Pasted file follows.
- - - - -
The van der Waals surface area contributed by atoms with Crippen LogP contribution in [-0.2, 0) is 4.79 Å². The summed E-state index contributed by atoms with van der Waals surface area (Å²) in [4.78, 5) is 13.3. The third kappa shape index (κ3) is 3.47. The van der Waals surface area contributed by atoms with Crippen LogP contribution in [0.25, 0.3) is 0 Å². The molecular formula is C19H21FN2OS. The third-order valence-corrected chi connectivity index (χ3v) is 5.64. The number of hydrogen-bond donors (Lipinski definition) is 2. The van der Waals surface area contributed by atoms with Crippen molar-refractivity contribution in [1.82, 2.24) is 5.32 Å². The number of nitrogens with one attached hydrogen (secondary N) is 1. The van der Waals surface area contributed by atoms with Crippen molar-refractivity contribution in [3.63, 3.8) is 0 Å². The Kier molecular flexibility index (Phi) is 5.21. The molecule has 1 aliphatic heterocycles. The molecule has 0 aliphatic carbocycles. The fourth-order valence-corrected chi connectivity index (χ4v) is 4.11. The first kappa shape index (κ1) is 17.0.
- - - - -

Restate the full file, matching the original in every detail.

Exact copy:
The van der Waals surface area contributed by atoms with Crippen LogP contribution in [-0.2, 0) is 4.79 Å². The summed E-state index contributed by atoms with van der Waals surface area (Å²) in [4.78, 5) is 13.3. The third kappa shape index (κ3) is 3.47. The van der Waals surface area contributed by atoms with Crippen LogP contribution in [0.25, 0.3) is 0 Å². The molecular formula is C19H21FN2OS. The third-order valence-corrected chi connectivity index (χ3v) is 5.64. The number of hydrogen-bond donors (Lipinski definition) is 2. The van der Waals surface area contributed by atoms with Crippen molar-refractivity contribution in [1.82, 2.24) is 5.32 Å². The number of nitrogens with one attached hydrogen (secondary N) is 1. The van der Waals surface area contributed by atoms with Crippen molar-refractivity contribution in [3.63, 3.8) is 0 Å². The Kier molecular flexibility index (Phi) is 5.21. The molecule has 1 aliphatic heterocycles. The molecule has 0 aliphatic carbocycles. The fourth-order valence-corrected chi connectivity index (χ4v) is 4.11. The first kappa shape index (κ1) is 17.0.